© Christodoulos Panayiotou 'If Tomorrow Never Comes', 2007
The Helen Pitt Gallery is pleased to present 'From the Gathering', a group exhibition of five international artists – Lara Favaretto, Aurélien Froment, Christodoulos Panayiotou, Mandla Reuter and Haegue Yang – all exhibiting for the first time in Vancouver. Curated by London-based curators Andrew Bonacina and Anne Low the exhibition proposes a series of questions and scenarios around the potentiality of individual agency within the multiple publics and constructed communities that we participate in on a daily basis. Without prescribed outcomes, the artists invite us to consider our position as an engaged or 'emancipated' spectator, confronting us not with stories, but with possible stories written according to individual interpretation. The recurring motif of an absent protagonist in each of the works opens up potential for spontaneous intimacy, fleeting social encounters and the opportunity to reflect on our role in the production of knowledge.
Haegue Yang often uses abstract and transient forms to create fleeting portraits of both individuals and places; displayed in 'From the Gathering' her series of nine photographs depicting 'sitting tables' – vernacular seating structures found throughout Korea – are a visual testament to the idiosyncratic nature of provisional social space, negotiating a transitional realm between the public thoroughfare of the street and the intimacy of private space. Continuing Christodoulos Panayiotou's interest in social constructions and performative gestures, his slide work 'If Tomorrow Never Comes' (2007) gathers together newspaper images of fireworks displays in the city of Naples from the early 20th century till the present. Used as both a form of celebration and as a communication method by the Camorra, the fireworks embody both the fleeting gathering of a dispersed public and an illicit form of communication.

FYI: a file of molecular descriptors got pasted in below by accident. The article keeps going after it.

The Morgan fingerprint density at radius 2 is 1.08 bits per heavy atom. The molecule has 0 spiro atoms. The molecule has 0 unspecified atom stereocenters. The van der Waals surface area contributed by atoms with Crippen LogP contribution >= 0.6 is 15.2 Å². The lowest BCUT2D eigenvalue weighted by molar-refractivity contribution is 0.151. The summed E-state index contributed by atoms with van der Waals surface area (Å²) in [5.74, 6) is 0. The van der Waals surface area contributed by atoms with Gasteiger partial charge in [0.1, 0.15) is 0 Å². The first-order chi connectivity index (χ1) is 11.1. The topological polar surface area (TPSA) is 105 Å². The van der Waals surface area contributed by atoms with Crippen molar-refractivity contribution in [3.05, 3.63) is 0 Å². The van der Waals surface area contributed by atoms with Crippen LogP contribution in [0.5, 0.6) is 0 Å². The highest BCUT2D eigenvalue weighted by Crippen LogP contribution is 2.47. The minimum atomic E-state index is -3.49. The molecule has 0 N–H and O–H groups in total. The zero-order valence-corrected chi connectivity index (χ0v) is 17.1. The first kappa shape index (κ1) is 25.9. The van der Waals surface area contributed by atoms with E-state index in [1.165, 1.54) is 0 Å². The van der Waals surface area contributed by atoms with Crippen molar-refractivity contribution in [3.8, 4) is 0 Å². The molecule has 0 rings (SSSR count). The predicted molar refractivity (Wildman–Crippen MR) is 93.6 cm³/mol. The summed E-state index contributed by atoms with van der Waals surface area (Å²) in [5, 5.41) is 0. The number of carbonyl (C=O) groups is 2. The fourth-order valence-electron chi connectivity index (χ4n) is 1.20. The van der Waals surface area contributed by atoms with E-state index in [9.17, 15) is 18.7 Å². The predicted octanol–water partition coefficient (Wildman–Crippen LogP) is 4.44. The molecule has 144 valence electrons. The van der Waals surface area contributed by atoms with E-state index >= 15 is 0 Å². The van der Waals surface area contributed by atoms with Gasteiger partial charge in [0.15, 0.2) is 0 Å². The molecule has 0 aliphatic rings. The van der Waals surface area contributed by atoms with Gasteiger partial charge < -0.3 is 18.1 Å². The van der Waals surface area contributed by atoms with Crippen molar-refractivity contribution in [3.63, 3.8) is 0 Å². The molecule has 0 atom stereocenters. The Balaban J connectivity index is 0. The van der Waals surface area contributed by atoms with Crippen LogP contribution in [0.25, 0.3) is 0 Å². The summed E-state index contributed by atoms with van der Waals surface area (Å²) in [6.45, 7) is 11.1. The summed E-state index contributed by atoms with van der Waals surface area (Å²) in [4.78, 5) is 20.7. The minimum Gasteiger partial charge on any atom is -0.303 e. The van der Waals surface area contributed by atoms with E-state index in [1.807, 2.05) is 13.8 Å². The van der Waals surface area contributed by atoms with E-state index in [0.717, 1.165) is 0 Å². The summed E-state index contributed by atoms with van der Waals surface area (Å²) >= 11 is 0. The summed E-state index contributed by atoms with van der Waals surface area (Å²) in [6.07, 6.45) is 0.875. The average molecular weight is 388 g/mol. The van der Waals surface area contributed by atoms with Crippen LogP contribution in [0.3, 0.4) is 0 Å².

Lara Favaretto's series of questions scrawled on the gallery walls are at once curious and confrontational. Addressing each visitor individually, they instigate a notional census that articulates the way knowledge is accumulated through the sifting and growing constituency of any given public. Aurélien Froment's series of toy-like objects, based on the gifts produced by the German 19th century educationalist Friedrich Frœbel, are not apparent within the exhibition until the viewer arrives and is given a 'show and tell' of the objects, kept in a discreet box by the gallery staff; the objects' dual character as both 'gifts' and pedagogical tools marry social exchange with the production of knowledge. Mandla Reuter's site-specific work similarly allows for the viewer to test the boundaries of their own agency within the ritualised space of the gallery. His intervention, which sees every internal and external door of the gallery space removed for the duration of the opening (and leaned casually around the walls of the gallery) serve as an index of the negotiation required for their removal, opening up the possibility for stories narrated in the space of contact between the unwitting protagonists of the work.